I'm all in favor. The more the merrier. Sparks and Reno are apparently the most cinema-crazy communities in the United States. Silver screens will soon stand within walking distance of any dwelling in this part of the Silver State. Casino owners must be quaking in their boots at such competition.
One good thing may come out of all this: six of seven Reno city councilcritters might get recalled. I see a bad moon on the rise on the banks of the Truckee River. Former Reno Gazette-Journal reporter Don Vetter and longtime radio personality Bruce Van Dyke (KTHX 100.1-fm) have formed a citizens organization to oppose the proposed downtown Reno film palace in the flood plain. Vetter says his volunteers already number more than 200. They plan a Tuesday, Sept. 30, candlelight march beginning at 6:30 p.m. at Brick Park on the riverfront, then proceeding to Reno City Hall.
Don't underestimate the energy behind this. It's a very simple issue for people to understand: refreshing riverfront open space vs. millions in corporate welfare. A frustrated public united behind a clear concept becomes awesome to behold. Had they not backed down in 1992, most of the Reno council would have been ousted over the widening of Plumas Street. The proposed flood plain flicks could easily result in a recall with Judy Pruett Herman the sole exception. She, alone, voted against the current cockamamy cinema concept. The better part of 100 movie screens are now in the planning or construction stages in this small county.
I see a larger benefit to a spirited campaign and recall. This citizens organization can go on to greater things, like Union Pacific's attempt to convince us to go tax ourselves to pay for their 2.1-mile railroad trench through downtown Reno. While a much more complex issue, it's also far more dangerous than unneeded movie theaters on the riverfront. One nuclear-laden train accident and you won't have a Reno or Sparks to kick around anymore.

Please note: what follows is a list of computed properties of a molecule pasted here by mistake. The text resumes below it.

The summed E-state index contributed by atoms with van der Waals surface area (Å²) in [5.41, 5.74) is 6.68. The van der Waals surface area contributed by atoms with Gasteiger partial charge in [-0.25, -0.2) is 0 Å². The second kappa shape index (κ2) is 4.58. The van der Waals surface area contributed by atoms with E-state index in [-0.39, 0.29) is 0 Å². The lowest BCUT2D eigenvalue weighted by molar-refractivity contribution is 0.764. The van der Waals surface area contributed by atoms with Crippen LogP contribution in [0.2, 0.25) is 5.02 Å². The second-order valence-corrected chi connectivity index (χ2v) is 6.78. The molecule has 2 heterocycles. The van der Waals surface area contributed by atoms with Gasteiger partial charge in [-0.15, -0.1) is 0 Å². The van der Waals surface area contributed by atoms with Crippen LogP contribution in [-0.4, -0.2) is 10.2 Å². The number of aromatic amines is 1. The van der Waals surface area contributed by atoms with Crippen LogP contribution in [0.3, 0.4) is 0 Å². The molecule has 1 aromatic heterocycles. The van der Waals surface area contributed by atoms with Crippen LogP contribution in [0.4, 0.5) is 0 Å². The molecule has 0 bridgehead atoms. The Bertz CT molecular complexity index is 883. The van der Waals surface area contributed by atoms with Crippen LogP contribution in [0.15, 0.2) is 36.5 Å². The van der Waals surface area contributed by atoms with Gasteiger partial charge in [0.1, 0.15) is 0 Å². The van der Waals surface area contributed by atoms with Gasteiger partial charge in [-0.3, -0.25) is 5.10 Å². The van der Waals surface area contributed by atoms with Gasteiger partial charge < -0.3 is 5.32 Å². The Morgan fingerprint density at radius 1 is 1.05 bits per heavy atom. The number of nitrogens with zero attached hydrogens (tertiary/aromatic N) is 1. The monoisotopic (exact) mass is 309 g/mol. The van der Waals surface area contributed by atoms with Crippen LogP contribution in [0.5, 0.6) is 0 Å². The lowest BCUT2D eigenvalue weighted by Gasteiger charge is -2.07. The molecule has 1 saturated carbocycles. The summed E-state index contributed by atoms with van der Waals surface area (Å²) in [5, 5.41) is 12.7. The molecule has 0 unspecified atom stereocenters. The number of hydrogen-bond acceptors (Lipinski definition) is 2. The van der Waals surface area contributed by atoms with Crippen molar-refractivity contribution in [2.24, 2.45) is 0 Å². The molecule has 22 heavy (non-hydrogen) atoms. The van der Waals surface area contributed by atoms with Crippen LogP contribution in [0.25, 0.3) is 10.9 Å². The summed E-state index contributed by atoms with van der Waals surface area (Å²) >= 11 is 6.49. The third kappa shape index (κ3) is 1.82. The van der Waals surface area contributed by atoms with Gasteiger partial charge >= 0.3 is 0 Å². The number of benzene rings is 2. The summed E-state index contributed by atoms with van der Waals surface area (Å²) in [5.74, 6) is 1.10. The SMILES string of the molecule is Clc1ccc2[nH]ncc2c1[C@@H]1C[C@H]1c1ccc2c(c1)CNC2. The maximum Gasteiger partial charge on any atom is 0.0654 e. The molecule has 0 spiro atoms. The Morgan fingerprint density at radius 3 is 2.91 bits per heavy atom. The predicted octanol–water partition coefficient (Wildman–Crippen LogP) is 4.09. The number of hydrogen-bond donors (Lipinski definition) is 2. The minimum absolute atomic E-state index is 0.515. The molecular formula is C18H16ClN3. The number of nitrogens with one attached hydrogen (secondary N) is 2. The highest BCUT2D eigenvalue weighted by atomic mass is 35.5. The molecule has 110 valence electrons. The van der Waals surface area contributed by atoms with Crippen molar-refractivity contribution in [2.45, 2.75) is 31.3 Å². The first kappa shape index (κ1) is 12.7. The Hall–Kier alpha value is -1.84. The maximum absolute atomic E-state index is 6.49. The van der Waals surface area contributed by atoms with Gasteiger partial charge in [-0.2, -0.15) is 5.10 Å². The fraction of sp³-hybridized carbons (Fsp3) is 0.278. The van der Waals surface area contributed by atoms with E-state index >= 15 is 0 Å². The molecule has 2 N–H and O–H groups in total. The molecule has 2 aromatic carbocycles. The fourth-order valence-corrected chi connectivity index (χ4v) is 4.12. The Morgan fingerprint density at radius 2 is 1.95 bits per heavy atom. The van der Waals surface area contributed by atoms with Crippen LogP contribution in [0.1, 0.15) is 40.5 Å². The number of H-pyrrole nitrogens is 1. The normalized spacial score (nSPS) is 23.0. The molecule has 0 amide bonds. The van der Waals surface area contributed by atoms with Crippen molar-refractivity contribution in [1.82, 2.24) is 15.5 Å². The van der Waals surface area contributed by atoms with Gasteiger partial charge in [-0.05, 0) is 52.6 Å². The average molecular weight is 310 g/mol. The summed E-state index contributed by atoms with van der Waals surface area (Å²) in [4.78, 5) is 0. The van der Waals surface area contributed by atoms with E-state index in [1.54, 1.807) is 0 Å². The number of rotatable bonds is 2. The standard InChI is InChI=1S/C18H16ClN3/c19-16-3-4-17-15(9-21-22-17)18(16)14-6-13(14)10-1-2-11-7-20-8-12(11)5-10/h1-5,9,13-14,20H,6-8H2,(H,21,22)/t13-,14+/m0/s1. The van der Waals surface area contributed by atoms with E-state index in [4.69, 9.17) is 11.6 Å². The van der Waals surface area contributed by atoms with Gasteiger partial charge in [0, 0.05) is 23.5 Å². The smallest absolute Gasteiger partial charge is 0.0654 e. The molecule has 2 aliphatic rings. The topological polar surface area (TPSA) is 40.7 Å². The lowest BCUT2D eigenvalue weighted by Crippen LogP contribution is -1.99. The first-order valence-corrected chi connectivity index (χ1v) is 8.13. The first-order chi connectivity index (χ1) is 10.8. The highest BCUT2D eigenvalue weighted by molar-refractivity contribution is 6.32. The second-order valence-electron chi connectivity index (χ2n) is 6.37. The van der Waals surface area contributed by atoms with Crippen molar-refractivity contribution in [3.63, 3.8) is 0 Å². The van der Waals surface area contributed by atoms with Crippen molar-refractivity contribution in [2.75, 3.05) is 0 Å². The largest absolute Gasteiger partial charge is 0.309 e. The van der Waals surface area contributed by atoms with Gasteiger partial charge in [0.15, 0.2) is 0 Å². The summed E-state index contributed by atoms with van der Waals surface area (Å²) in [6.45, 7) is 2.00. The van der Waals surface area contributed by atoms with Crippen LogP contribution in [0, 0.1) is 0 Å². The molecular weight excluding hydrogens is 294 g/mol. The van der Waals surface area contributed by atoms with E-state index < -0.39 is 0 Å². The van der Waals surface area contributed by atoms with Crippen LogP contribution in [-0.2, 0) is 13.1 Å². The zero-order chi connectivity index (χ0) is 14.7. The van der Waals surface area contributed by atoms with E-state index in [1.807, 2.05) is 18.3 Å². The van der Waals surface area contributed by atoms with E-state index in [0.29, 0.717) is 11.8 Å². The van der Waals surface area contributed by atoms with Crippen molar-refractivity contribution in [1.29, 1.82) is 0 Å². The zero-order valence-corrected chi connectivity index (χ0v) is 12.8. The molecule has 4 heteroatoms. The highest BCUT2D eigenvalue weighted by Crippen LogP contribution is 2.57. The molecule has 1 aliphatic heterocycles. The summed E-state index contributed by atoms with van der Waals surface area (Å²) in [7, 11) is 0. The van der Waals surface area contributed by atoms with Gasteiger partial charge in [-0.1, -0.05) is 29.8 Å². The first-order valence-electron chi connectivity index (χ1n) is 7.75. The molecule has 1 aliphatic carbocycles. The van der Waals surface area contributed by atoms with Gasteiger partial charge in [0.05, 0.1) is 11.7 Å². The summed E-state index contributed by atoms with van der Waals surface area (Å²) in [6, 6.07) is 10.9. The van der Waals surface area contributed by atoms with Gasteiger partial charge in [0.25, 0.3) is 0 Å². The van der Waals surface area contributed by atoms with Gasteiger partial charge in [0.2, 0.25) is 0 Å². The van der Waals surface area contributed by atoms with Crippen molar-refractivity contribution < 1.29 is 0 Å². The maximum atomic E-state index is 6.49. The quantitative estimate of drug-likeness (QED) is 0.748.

DEFENDING THE IRS: You stand in undisclosed danger after last week's congressional pillory of the Infernal RaffleYou Service. IRS horror stories are pretty easy to find. Pick any three guys off the street. When politicians want to grease the skids for legislation, they find a tearful blonde, a weak old man and large-eyed children for TV.
As I've written so damned many times before, remember the warning in "America: Who Really Pays the Taxes?" by two-time Pulitzer winners Donald Barlett and James Steele. Whenever congress starts beating the drum called "tax reform," what usually gets beaten is our wallets. More money is today possessed by fewer Americans than at any time this century, a worse concentration of wealth than the robber baron era of the 1890sall because of officials bought by the corporately fat.
Corporate front think tanks have been working the media for weeks, singing the siren song of the flat tax and postcard 1040 returns. The true purpose got lost in the cacophony: another tax cut for the rich, who will end up paying an even lower percentage of their incomesif anything at allwhile we little guys get screwed once again. It will be sold as a "modified flat tax," but the flattening will occur with our wallets as road kill.
The targets of wealthy white America have become quite clear: whatever pockets of money remain with us underlings. The strategy: gift-wrap the greed in pious phrases, such as fighting injustice by the IRS.
The agenda: (1) Privatizefor profitSocial Security, in order to keep up the artificial inflation of stock prices on Wall Street, a house of cards which must fall. (2) Privatizefor profitMedicare, Medicaid and any other health care plus welfare. A couple of years ago, George Carlin said the only reason we haven't solved homelessness is because some son of a bitch hasn't figured out a way to steal a couple million in the process. Well, the cold war is over and the military industrial complex needs new places to pillage. Lockeed-Martin, among other defense contractors, has expanded into the welfare management business.